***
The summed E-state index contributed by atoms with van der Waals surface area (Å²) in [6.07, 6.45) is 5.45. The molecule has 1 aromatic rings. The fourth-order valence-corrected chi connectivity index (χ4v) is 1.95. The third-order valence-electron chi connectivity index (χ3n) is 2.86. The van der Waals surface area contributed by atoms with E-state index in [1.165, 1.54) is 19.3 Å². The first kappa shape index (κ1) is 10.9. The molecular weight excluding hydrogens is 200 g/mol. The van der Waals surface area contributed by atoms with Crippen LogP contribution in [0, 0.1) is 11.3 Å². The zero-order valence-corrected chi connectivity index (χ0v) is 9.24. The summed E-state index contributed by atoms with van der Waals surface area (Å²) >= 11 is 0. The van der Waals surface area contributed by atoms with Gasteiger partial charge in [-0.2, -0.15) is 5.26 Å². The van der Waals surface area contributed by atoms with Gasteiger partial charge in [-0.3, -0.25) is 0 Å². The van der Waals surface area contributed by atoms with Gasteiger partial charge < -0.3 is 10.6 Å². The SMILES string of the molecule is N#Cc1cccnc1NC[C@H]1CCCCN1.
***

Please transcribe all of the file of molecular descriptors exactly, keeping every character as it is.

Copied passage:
The summed E-state index contributed by atoms with van der Waals surface area (Å²) in [6.07, 6.45) is 5.45. The molecule has 1 aromatic rings. The fourth-order valence-corrected chi connectivity index (χ4v) is 1.95. The third-order valence-electron chi connectivity index (χ3n) is 2.86. The van der Waals surface area contributed by atoms with E-state index in [1.165, 1.54) is 19.3 Å². The first kappa shape index (κ1) is 10.9. The molecular weight excluding hydrogens is 200 g/mol. The van der Waals surface area contributed by atoms with Crippen LogP contribution in [0, 0.1) is 11.3 Å². The zero-order valence-corrected chi connectivity index (χ0v) is 9.24. The summed E-state index contributed by atoms with van der Waals surface area (Å²) >= 11 is 0. The van der Waals surface area contributed by atoms with Gasteiger partial charge in [-0.2, -0.15) is 5.26 Å². The van der Waals surface area contributed by atoms with Gasteiger partial charge in [-0.3, -0.25) is 0 Å². The van der Waals surface area contributed by atoms with Gasteiger partial charge < -0.3 is 10.6 Å². The SMILES string of the molecule is N#Cc1cccnc1NC[C@H]1CCCCN1.